Be mindful of the energy you put into your physical work, in your relationships with partners, friends and colleagues, on hobbies, and other daily activities.

If you feel like your energy is being drained in certain aspects of your life, it’s your intuition telling you to check-in.

Choose one day out of the week and tune into how you feel during your daily routine:

  • How do you really feel after checking your email the moment your alarm goes off?
  • How present do you feel when you are eating your lunch hovered over your computer?
  • How would it make you feel if you called versus sending a text message to your loved ones?

Also, set your non-negotiables. Value the things that are important to you and stick by them especially if it’s a set date and time. This is one way of honoring and putting yourself first.

Many times, regret happens when we don’t honor the things that nourish us mentally, physically and emotionally.

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6. Don’t Wait for the Weekend to Rest

If you’re working Monday thru Friday, the moment Friday comes around a sense of relief may be washing over you.

“It’s the weekend!” you shout.

Every day should spark that emotion. Condensing all your me-time for the weekend may increase burnouts and bring instead feelings of unproductively. The weekend should not be a 48-hour countdown until Monday or a time to crank out your personal to-do list.

Carve out time everyday to unplug and fuel your soul with the things that you want to do. This could be anything from not checking emails after 6 p.m., putting your phone to airplane mode at a specific time, or simply playing the guitar every single day.

The more you fuel yourself with the things that make you happy, it’ll limit those excuses of “I regret not keeping up with learning the guitar” or “I regret not spending more time with my family because I was focused on work outside of work.”

Me-time is important.

7. Set Goals

It’s essential to set goals – long-term, short-term, big and small goals. When you set your goals and have a clear vision in mind, you have a focus.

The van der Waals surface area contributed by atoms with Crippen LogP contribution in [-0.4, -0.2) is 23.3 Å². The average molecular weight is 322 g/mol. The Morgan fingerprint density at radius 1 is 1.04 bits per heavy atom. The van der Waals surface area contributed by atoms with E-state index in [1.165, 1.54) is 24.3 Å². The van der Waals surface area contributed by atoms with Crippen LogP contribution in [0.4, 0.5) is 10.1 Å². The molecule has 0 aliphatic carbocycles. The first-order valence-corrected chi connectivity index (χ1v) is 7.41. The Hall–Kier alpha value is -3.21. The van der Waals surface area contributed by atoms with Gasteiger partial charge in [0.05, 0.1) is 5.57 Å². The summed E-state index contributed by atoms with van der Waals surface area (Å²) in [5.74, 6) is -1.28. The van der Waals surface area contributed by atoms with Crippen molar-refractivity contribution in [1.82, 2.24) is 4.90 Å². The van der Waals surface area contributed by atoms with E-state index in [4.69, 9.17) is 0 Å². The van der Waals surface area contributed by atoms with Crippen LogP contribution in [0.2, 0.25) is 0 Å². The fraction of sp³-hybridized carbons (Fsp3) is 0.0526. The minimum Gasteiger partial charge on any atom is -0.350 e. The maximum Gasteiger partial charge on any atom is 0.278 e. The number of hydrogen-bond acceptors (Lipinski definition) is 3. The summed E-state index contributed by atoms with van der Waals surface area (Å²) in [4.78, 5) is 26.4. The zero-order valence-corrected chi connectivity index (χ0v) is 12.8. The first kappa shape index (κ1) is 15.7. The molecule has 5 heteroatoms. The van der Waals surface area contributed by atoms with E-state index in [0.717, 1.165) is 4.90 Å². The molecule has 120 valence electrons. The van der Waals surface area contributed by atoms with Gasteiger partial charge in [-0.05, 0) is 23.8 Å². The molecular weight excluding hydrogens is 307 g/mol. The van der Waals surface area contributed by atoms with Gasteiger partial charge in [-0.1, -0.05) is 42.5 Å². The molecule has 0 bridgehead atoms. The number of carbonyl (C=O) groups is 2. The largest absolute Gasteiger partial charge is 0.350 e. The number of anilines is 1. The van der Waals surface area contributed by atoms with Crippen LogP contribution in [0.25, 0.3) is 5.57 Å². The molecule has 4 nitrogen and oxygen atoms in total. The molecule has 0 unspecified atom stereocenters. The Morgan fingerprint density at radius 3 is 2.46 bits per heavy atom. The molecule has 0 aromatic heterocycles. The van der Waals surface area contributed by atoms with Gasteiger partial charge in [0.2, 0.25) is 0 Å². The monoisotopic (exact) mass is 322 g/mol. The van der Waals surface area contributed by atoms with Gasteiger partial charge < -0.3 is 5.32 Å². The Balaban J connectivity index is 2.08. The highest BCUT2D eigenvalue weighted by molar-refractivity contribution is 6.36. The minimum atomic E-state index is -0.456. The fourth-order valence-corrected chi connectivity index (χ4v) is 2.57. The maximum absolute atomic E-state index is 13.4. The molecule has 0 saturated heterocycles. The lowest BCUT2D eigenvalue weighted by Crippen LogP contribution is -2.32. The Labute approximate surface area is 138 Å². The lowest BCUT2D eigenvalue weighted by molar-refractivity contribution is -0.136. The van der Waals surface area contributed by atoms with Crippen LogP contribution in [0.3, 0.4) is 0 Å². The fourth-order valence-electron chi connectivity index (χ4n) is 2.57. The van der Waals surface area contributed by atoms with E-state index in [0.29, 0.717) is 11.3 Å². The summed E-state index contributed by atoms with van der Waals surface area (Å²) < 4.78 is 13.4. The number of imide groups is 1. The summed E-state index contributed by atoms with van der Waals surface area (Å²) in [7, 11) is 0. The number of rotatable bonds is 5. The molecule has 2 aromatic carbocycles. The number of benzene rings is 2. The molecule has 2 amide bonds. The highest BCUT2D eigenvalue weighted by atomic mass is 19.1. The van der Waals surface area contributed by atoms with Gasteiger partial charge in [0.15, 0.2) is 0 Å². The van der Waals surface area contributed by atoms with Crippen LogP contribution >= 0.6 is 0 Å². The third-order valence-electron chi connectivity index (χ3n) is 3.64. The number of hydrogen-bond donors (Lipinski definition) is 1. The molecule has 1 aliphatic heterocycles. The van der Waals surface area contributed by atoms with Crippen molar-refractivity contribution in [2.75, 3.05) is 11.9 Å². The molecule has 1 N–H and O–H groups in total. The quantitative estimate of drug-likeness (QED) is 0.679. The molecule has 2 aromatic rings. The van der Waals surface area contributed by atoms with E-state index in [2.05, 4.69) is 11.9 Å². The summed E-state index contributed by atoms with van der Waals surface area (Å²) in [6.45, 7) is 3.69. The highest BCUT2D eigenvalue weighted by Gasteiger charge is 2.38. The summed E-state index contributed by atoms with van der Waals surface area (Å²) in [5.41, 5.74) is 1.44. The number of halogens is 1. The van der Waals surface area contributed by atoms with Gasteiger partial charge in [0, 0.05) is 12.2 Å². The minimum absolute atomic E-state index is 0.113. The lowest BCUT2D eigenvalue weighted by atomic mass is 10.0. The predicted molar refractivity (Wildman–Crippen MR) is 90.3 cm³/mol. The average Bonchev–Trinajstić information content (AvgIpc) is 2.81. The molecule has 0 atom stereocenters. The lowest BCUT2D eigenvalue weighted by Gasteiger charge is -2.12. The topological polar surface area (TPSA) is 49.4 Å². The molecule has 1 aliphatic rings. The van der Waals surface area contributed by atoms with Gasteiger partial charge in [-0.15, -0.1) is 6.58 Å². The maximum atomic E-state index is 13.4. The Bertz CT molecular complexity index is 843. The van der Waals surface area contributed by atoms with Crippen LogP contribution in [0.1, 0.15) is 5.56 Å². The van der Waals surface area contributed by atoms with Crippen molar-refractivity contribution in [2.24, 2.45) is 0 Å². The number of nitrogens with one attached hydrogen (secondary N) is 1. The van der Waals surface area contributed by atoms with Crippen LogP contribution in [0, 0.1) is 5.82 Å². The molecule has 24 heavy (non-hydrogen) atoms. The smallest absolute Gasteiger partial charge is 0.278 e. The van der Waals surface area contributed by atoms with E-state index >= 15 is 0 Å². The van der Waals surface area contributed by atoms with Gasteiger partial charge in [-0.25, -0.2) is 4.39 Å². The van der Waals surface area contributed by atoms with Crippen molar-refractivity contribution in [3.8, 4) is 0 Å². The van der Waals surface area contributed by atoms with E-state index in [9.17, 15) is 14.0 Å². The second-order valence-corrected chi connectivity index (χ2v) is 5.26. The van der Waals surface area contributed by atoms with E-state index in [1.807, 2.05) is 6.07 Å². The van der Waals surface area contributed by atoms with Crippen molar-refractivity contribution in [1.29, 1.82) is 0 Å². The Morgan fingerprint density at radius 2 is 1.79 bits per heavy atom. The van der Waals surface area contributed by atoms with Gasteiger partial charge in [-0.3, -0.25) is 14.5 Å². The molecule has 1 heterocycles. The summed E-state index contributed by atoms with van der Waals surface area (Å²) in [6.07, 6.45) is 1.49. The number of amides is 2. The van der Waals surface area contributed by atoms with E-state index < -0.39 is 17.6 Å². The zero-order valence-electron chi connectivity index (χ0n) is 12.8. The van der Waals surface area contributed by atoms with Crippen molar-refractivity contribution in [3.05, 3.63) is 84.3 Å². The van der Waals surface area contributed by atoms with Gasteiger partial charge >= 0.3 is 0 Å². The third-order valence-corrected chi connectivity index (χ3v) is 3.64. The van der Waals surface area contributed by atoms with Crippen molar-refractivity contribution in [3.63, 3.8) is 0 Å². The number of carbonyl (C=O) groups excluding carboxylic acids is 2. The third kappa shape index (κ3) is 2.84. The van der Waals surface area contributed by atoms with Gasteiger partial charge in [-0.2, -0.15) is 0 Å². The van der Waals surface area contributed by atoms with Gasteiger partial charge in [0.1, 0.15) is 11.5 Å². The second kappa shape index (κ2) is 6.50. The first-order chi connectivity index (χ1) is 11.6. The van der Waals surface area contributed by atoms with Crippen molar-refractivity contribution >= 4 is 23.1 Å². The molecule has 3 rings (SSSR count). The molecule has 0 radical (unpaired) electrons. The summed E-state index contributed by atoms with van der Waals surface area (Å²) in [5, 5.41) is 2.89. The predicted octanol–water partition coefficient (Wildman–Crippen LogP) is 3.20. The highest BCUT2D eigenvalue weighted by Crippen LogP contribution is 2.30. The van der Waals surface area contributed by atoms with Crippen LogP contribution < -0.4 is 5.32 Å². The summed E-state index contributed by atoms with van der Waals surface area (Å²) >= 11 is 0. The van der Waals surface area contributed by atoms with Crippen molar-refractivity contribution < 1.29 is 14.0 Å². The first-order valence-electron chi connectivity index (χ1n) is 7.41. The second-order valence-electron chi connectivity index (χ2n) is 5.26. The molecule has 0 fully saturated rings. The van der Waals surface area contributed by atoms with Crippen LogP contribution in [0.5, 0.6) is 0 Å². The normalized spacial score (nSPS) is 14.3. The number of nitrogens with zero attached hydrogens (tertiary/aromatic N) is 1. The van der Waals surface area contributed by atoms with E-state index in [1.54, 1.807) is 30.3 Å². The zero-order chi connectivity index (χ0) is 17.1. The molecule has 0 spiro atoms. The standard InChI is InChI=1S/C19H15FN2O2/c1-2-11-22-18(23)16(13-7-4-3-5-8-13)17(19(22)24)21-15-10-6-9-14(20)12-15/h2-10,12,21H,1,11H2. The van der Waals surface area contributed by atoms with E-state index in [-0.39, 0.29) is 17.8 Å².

Often, regret happens when we’re “not where we want to be” in life or when we don’t achieve certain things. One way to live a life without any regrets is to simply hone in on the things you want to achieve, and it’s even better when you can see it everyday.

How?

Get out that pen and paper – it’s time to create a list.

This is the 101 things to do in 1001 days exercise. 1001 days is a little short of three years and will fly by before you know it. Having small fun goals is just as important as having big life goals. Although this list may seem like a bucket list (which it could be), it gives you a timeframe of 1001 days to complete the items on your list.

Don’t sell yourself short and be creative. You can section your list into categories such as career and travel, or write them down as they come to find. Every day is a new day. It’s another 24-hour reset, and the question to ask yourself is what you will do about it today.

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Check out this ultimate guide to goal-setting to help you achieve your goals.

8. Learn from Others

“Frodo: ‘I wish the ring had never come to me. I wish none of this had happened.’ Gandalf: ‘So do all who live to see such times. But that is not for them to decide. All we have to decide is what to do with the time that is given to us.’” -The Lord Of The Rings: Fellowship Of The Ring

When death arrives, our perception of the world changes. This moving article, “These 20 Regrets From People On Their Deathbeds Will Change Your Life” explains just that. We all think we’re immortal until we’re not. We all believe we are invincible until the world around us shows that we are equally fragile and delicate as our bodies. Here are some of the things that were listed:

  • I wish I wouldn’t have compared myself to others
  • I wish I’d told others how much I love them.
  • I wish I didn’t wait to “start it tomorrow.”

Some of the most profound lessons are learned from not doing or not saying enough.

Do two things today:

The first thing is to tell someone you love them and are thinking about them.

The second thing would be to choose something you’ve always wanted to do and start today. No excuses.

Final Thoughts

Regret is a powerful emotion, and if not careful, it can consume your thoughts, energy, and time.

Several years ago, I made the conscious decision to laugh every single day including on the days I felt miserable. I knew that when my time came, I can look back and say that my life was filled with laughter and it’s the one thing that helps me feel alive.

Always remember that no matter what your situation is, you can kindly ask this “ghost” to leave, but it will only leave when you begin doing things for you.

Whatever it is, do it with passion and love.

More Articles About Living a Fulfilling Life